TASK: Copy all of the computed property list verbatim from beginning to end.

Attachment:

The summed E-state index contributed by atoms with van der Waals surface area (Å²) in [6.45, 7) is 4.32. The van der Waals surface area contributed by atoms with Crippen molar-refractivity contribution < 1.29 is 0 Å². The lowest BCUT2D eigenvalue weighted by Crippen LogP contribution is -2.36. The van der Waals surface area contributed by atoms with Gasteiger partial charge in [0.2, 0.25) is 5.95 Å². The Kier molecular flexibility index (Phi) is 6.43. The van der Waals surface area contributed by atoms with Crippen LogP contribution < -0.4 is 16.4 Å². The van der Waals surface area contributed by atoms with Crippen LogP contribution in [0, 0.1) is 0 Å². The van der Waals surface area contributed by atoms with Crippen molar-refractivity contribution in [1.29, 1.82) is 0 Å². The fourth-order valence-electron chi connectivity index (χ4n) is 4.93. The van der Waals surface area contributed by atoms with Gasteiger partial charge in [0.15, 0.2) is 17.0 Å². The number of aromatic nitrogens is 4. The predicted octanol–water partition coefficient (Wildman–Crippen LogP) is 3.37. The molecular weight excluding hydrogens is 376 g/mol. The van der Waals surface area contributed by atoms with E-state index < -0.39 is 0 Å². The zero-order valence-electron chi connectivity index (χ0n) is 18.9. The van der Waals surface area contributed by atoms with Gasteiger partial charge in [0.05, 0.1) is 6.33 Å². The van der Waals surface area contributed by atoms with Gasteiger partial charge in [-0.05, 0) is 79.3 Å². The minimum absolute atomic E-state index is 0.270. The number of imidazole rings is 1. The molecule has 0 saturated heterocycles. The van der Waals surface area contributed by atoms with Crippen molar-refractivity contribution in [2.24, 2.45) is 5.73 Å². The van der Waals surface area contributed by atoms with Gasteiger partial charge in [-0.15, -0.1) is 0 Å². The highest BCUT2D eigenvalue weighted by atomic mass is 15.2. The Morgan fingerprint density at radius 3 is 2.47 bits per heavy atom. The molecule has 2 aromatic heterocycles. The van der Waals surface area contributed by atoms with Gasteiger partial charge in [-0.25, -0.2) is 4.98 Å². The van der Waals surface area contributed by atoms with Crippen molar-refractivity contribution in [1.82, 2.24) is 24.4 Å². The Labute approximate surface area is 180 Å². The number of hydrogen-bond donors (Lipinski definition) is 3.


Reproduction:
The summed E-state index contributed by atoms with van der Waals surface area (Å²) in [6.45, 7) is 4.32. The van der Waals surface area contributed by atoms with Crippen molar-refractivity contribution < 1.29 is 0 Å². The lowest BCUT2D eigenvalue weighted by Crippen LogP contribution is -2.36. The van der Waals surface area contributed by atoms with Gasteiger partial charge in [0.2, 0.25) is 5.95 Å². The Kier molecular flexibility index (Phi) is 6.43. The van der Waals surface area contributed by atoms with Crippen LogP contribution < -0.4 is 16.4 Å². The van der Waals surface area contributed by atoms with Crippen LogP contribution in [0, 0.1) is 0 Å². The van der Waals surface area contributed by atoms with Crippen molar-refractivity contribution in [1.29, 1.82) is 0 Å². The fourth-order valence-electron chi connectivity index (χ4n) is 4.93. The van der Waals surface area contributed by atoms with Gasteiger partial charge in [0.15, 0.2) is 17.0 Å². The number of aromatic nitrogens is 4. The predicted octanol–water partition coefficient (Wildman–Crippen LogP) is 3.37. The molecular weight excluding hydrogens is 376 g/mol. The van der Waals surface area contributed by atoms with E-state index < -0.39 is 0 Å². The zero-order valence-electron chi connectivity index (χ0n) is 18.9. The van der Waals surface area contributed by atoms with Gasteiger partial charge in [0.05, 0.1) is 6.33 Å². The van der Waals surface area contributed by atoms with Gasteiger partial charge in [-0.05, 0) is 79.3 Å². The minimum absolute atomic E-state index is 0.270. The number of imidazole rings is 1. The molecule has 0 saturated heterocycles. The van der Waals surface area contributed by atoms with Crippen molar-refractivity contribution in [2.24, 2.45) is 5.73 Å². The van der Waals surface area contributed by atoms with Gasteiger partial charge in [-0.15, -0.1) is 0 Å². The highest BCUT2D eigenvalue weighted by atomic mass is 15.2. The Morgan fingerprint density at radius 3 is 2.47 bits per heavy atom. The molecule has 2 aromatic heterocycles. The van der Waals surface area contributed by atoms with Gasteiger partial charge in [-0.25, -0.2) is 4.98 Å². The van der Waals surface area contributed by atoms with Crippen molar-refractivity contribution in [1.82, 2.24) is 24.4 Å². The Labute approximate surface area is 180 Å². The number of hydrogen-bond donors (Lipinski definition) is 3.